Serpents of the Seas – Boardgame Review
Serpents of the Seas (Flying Colors Volume II). Board game. GMT Games, designed by Mike Nagel. $69.00
Passed Inspection: High-quality game components; basic rules are quick to grasp; game design is very loyal to the period and represents the tactics and decisions of 18th-century naval warfare
Failed Basic: language barrier of gamespeak throughout the rules; combat rules are overly complex
John Paul Jones would have played this, and so should you.
Outside of World War Two, naval warfare gets short shrift when it comes to simulation gaming. Mike Nagel of GMT steps in to admirably fill this breach, at least for the Age Of Sail, with his Serpents of the Seas design. Set during the period sandwiching the American Revolution-from the Seven Years / French And Indian War through to the War Of 1812-this North America-centric game is the second volume of the Flying Colors series. (The first game, titled Flying Colors, was released in 2005 and covers roughly the same period but with more European action.) The rules are "2.0;" changes from the first game, which are marked with stars, are mainly small but important additions, such as rules on command transfer, commander casualties, and Line Of Sight changes, among other alterations.
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You get 560 full-color counters on two sheets (half are ships and commanders, half are status markers). Two 22" x 34" maps marked with shoals and shallows are the terrain you’ll be fighting over; a third map for the Duel rules also includes all of the charts and tables for the game. You get two player aid cards (actually 4-page cardstock books), a deck of 54 Initiative cards, a d10, small bundle of plastic baggies for counter storage, and two books; harkening back to the SPI days, you get a rules book plus a scenarios book that includes any rules changes or special "this battle only" rules. The components are of highest quality, as we’ve come to expect from GMT.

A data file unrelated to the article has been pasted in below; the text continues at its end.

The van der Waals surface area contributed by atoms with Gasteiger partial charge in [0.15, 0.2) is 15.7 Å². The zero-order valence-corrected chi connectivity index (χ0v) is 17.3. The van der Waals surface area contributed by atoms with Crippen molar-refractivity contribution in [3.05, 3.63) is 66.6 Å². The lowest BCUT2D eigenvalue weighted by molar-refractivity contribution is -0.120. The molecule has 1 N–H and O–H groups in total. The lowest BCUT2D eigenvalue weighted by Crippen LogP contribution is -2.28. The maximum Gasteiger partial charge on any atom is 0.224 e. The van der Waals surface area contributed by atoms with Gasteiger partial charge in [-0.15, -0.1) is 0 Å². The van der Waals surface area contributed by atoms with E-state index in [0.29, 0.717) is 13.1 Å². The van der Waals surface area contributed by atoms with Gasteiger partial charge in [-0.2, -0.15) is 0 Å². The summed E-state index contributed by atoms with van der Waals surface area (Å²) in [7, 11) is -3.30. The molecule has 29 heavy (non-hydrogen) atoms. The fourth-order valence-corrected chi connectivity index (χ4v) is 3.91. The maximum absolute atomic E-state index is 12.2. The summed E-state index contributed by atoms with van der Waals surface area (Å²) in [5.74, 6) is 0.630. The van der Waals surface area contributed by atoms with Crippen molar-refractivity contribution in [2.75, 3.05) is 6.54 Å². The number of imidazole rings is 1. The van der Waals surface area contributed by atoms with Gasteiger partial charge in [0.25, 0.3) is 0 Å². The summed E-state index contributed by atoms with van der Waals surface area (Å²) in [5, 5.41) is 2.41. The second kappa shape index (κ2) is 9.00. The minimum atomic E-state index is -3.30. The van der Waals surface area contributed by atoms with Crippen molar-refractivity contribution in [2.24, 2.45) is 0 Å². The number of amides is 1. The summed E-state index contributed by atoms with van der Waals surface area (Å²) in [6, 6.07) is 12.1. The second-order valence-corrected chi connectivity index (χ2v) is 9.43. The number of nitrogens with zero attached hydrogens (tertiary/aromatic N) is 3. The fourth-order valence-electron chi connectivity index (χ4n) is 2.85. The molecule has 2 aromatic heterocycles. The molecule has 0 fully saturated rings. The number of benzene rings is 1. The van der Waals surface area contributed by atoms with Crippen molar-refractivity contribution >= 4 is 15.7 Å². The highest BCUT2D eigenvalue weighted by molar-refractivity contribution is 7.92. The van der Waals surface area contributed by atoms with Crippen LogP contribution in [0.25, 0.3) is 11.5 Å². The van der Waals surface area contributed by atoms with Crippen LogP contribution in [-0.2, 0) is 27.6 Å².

Of course, as this is a GMT game, put on your rules lawyer hat; the text is a little dense in some places. Actually, though, once you get into the game and begin play the learning curve doesn’t seem so steep. In fact, the most off-putting thing the designer does, using actual 18th century nautical terms to describe the various ship movements, becomes second nature as you play-always a sign of good writing and editing. So going sternway when I find myself in irons actually makes sense now that I have a few games under my captain’s coat.
Another oddity of the design that seems not to make sense at first is the use of Command Radius and In Command / Out Of Command rules. This is the 18th century, how can a ship a hundred yards away across water in the middle of a battle be In Command and under the control of the fleet admiral?? If you think of command as the leader exerting direct control over the ship, it can’t. But in the game, "command" includes training, previous battle experience, pre-battle instructions, and quality (or lack thereof) of junior officers, not just signal flags and shouting. Also, the command rules allow you to move groups of units together rather than individual ships one at a time, a necessary conceit to avoid overlong games. So the Command rules work quite well within the design.
Once you choose or create a scenario, set up the map and mark the wind direction. Both players roll a 10-sided die and add the Command Quality of their fleet admiral to determine initiative. Players alternate moving their vessels; In Command ships can be moved as groups, those Out Of Command can only be moved individually. Combat occurs during movement, including defensive "chase them off" fire.
Like the movement rules, the combat rules are cleanly handled so that after playing your first game you’ll know all about chase guns and partial rakes. As a result of combat, a ship can be sunk or swept clean of crew, but there are also rules on involuntary Striking: when the men and officers of a ship can’t take anymore, they lower their flag in submission and sit out the rest of the fight. In our modern era of suicide bombers, this is a nice touch of civility and honor from the past. The rule also prevents players from fighting to the bitter end. You can only go as far as your sailors are willing.